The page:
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Wedding in Jamaica--It's No Problem, Mon!

March 27, 1988|BENNO ISAACS | Isaacs is a former wire service correspondent living in Reston, Va

MONTEGO BAY, Jamaica — They were going to do it right the second time around.

When Julie Rendl, a 20-year-old secretary, and William Fairchild, a 37-year-old truck driver from York, Pa., both divorced, decided to marry last August, they made this agreement:

They were going to start with a romantic wedding--no in-laws this time--with champagne, flowers, cake, rice, twilight skies, music and azure Caribbean waters.

They wanted a honeymoon in an exotic land where they could sail, snorkel, dance to a reggae beat, scuba dive, water ski, sightsee--and still have plenty of beach and quiet for themselves.

No problem, mon . They came to Jamaica, where this year a small but growing number of Americans are taking their vows. Some will renew them.

Free Ceremony

The Fairchilds were married at no cost at the Sandals resort, Montego Bay. The resort provided a Jamaican minister, a best man and maid of honor.

That also happened the same day to John Montgomery, 24, Louisiana State University student who was graduating in architecture, and Karen Oechers, 23, a New Orleans ambulance service secretary.

This was their first time around. The Rev. Eral Lewis, a Jamaican minister from Montego Bay, conducted the ceremony. Rickey Matthews and Opal Llewellyn, Sandals employees whom they had met the day before, were best man and maid of honor.

A Jamaican wedding package has been a Sandals tradition since it opened five years ago. It's the only resort on the island offering free marriages with all the frills, and the one that has conducted the most (it expects to pass 500 this year).

On June 20, 1987, Joe Bradlo and Mari Gina (nee McGinty) of Chicago became the 400th couple to be married at the resort when Father Robert Connelly joined them in matrimony on the sun deck.

Without Problems

Everything was perfect, according to Bradlo, a medical equipment salesman. "The resort handled everything," he said. "We didn't have to do a thing."

Mari, dressed in silk adorned with floral-patterned beads (some of the weddings have been performed in formal wedding gowns, some in bikinis), said it all came off like a dream.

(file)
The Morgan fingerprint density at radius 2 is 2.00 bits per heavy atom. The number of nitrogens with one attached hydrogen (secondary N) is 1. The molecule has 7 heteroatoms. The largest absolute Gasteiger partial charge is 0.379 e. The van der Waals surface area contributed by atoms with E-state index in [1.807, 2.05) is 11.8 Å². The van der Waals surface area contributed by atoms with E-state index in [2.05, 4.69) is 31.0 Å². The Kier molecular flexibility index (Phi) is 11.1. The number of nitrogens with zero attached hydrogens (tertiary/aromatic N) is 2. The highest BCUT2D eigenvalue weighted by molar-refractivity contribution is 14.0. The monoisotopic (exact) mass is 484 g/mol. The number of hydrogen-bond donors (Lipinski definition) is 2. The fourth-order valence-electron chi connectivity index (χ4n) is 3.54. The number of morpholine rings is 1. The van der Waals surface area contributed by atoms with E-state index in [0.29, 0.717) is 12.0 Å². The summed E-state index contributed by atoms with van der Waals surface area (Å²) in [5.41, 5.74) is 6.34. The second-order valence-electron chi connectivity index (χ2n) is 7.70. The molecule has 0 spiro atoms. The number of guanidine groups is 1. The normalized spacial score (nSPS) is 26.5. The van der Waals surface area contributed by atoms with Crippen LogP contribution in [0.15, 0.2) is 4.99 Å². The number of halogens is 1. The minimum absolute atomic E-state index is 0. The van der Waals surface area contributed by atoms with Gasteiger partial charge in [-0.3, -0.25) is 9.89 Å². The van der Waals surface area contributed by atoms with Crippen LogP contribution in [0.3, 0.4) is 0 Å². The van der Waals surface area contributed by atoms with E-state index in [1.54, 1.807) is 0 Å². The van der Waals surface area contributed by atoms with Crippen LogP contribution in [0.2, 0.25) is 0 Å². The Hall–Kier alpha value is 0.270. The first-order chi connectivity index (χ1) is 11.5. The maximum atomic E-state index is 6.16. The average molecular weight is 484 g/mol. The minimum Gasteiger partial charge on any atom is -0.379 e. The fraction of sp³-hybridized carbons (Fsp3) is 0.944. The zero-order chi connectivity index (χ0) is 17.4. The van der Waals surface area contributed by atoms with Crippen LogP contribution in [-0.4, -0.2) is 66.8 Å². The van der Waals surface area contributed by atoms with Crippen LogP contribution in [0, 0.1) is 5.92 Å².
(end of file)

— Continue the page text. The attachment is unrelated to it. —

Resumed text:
The ceremony was witnessed by rice-carrying Sandals guests, a calypso trio, and Doug and Lynn Messner of Philadelphia as the attendants.

"We were honeymooning here ourselves," Lynn said. "They asked us to be their witnesses and we were more than happy to do it."

Freddie March, the resort's resident manager, says weddings like this--often held on beaches, lawns, even in the ocean--have become part of the Jamaican hotel scene.

There will be more, he said, when Sandals opens its two couples-only hotels, Sandals Cohos Ricos and Sandals Negril, this year.

"You'd be surprised at the number of married couples who take advantage of our offer to renew their vows," he says. "It is novel, yet it has become the romantic thing to do."

March said there will be a $150 wedding charge to include flowers, a Jamaican wedding cake, champagne, rice, music, the cleric, photographs, plus an additional charge for a video of the ceremony, if requested.

A Standard Fee

All the island's other hotels and resorts also charge a fee in the $150 range for weddings and, like Sandals, require the following information: a certified copy of the bride's and grooms's birth certificates; their occupations; if divorced, a certified copy of the final decree. Allow three working days' notice to complete formalities.

If the couple are Jewish or Catholic, a minimum of three weeks is required to book a rabbi or priest. Catholics are also required to bring a notice of counseling from their priest.

There is no requirement that the marriage of a U.S. citizen abroad be recorded at the embassy, but the Registrar of Marriages, Ministry of National Security, in Kingston, reports that since 1962 more than 600 foreign marriages--mostly American--have been taking place in Jamaica annually.

And no wonder, with four major coastal resorts and hundreds of places to stay. From quaint inns and private villas to elegant resorts catering to honeymooners, Jamaica is a honeymoon haven.

Various Price Ranges

Prices for a week's stay in Jamaica range from $500 a couple to $2,000 and can be combined with scheduled or charter air fares from many U.S. cities.

Some of Jamaica's honeymoon resorts:

--The Sans Souci Hotel Club and Spa in Ocho Rios extends special treatment to its honeymoon guests, including a basket of fruit, a bottle of French Champagne and a surprise gift. Newlyweds also are offered a fitness and beauty program at additional cost.

--Eden II in Ocho Rios is an all-inclusive, couples-only property with an array of activities including tennis, golf, horseback riding, sailing, massage, dance lessons and tours. Newlyweds can expect a wedding reception, cake, champagne, flowers, and an 8-by-10 color photograph of the ceremony.

--Wyndham Rose Hall Beach Hotel and Country Club, Montego Bay, features an ocean view with private balcony. It provides champagne, a trip to famed Dunn's River Falls, complimentary daytime tennis, a gift, a cocktail party and use of the hotel's fitness center. Rates per couple are $455 for three-night stays, $935 for seven-night vacations, with extra nights at $120 per.

--Trelawny Beach Hotel in Falmouth near Montego Bay has honeymoon packages that include two meals daily (and one honeymoon dinner with wine and wedding cake), live entertainment, a fantasy cruise on the luminous lagoon, his and her T-shirts, and a $100 gift coupon valid for a return visit to Trelawny. Land and water sports facilities and instruction are available at no extra cost.

For more information, contact the Jamaica Tourist Board, 3440 Wilshire Blvd., Suite 1207, Los Angeles 90010, (213) 384-1123.

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